20 November 2018

A NICE fellowship was an excellent opportunity to develop the PMH matrix Sarah Fishburn, quality improvement lead for perinatal mental health, Thames Valley Strategic Clinic

Sarah Fishburn, quality improvement for Thames Valley Strategic Clinical Network, discusses how postnatal mental health care can be improved



As a guideline committee member at NICE, I have been interested in improving women’s experience of pregnancy, birth and postnatal care for some time.  In this capacity I have contributed to a number of NICE guidelines and a quality standard on maternity topics.

I started a three year NICE fellowship with the goal of encouraging health services, clinicians, teams and people to use NICE guidance when mapping the options or making decisions in these areas.

During my fellowship, the opportunity arose to work on implementing the NICE quality standard on antenatal and postnatal mental health. Starting from there I have developed with Thames Valley Strategic Clinical Network at NHS England an on-line audit tool called the Perinatal Mental Health (PMH) matrix.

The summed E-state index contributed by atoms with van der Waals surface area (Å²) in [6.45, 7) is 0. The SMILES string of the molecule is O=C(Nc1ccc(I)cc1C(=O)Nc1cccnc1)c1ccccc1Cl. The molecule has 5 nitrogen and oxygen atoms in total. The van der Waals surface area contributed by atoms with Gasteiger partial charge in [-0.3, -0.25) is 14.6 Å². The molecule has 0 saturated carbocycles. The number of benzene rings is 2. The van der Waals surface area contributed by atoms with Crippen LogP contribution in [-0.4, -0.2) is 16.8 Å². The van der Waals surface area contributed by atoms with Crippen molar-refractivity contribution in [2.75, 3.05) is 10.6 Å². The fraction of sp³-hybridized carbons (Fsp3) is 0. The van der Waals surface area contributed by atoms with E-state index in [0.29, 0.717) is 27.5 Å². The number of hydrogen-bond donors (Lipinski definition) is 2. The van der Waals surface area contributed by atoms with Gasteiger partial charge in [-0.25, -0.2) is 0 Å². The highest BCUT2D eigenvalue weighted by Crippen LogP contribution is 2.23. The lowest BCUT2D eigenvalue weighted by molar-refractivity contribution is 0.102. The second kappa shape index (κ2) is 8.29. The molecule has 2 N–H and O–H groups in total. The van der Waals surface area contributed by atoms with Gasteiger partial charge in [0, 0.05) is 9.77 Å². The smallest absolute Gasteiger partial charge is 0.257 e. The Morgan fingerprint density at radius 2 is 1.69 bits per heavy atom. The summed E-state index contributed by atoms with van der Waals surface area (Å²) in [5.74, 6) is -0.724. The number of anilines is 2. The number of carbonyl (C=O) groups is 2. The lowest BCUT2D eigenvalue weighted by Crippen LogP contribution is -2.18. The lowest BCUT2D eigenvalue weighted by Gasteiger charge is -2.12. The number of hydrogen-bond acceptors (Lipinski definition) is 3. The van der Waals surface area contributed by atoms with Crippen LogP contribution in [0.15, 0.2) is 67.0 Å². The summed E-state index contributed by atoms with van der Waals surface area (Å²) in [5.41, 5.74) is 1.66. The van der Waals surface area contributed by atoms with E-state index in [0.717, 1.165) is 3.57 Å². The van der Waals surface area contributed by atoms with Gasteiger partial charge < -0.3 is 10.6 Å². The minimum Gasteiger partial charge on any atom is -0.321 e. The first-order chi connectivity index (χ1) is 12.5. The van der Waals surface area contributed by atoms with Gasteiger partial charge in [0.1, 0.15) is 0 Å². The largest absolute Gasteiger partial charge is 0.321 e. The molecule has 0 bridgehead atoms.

We know that one in five women is affected by mental health problems during or after pregnancy which can include low mood and depression. This can have a long-lasting impact on the woman, her family and relationship with her baby.

The tool audits the care provided by maternity, health visiting and community PMH services. It measures how well services meet the NICE quality standards on antenatal and postnatal mental health against the number of referrals to services and workforce staffing levels.  

The PMH matrix measures how readily postnatal women are offered treatment and how soon they are referred and start treatment, including the support offered by midwives during and after pregnancy. The PMH matrix can improve women’s care by identifying gaps in services provision. The tool presents the opportunity for clinicians and commissioners to work collaboratively to improve the quality of care.

It has been very rewarding to understand the complexity of translating NICE guidance into practice, and the passion with which clinicians embrace evidence-based opportunities to improve care for women. I’m delighted that the Perinatal Mental Health (PMH) matrix has been endorsed by NICE which supported the implementation workshops.

Find out more about being a NICE Fellow here.

Find out more about being a NICE Scholar here.

Tags: quality standards, guideline committee, NICE fellowship, antenatal and postnatal mental health, mental health, tools

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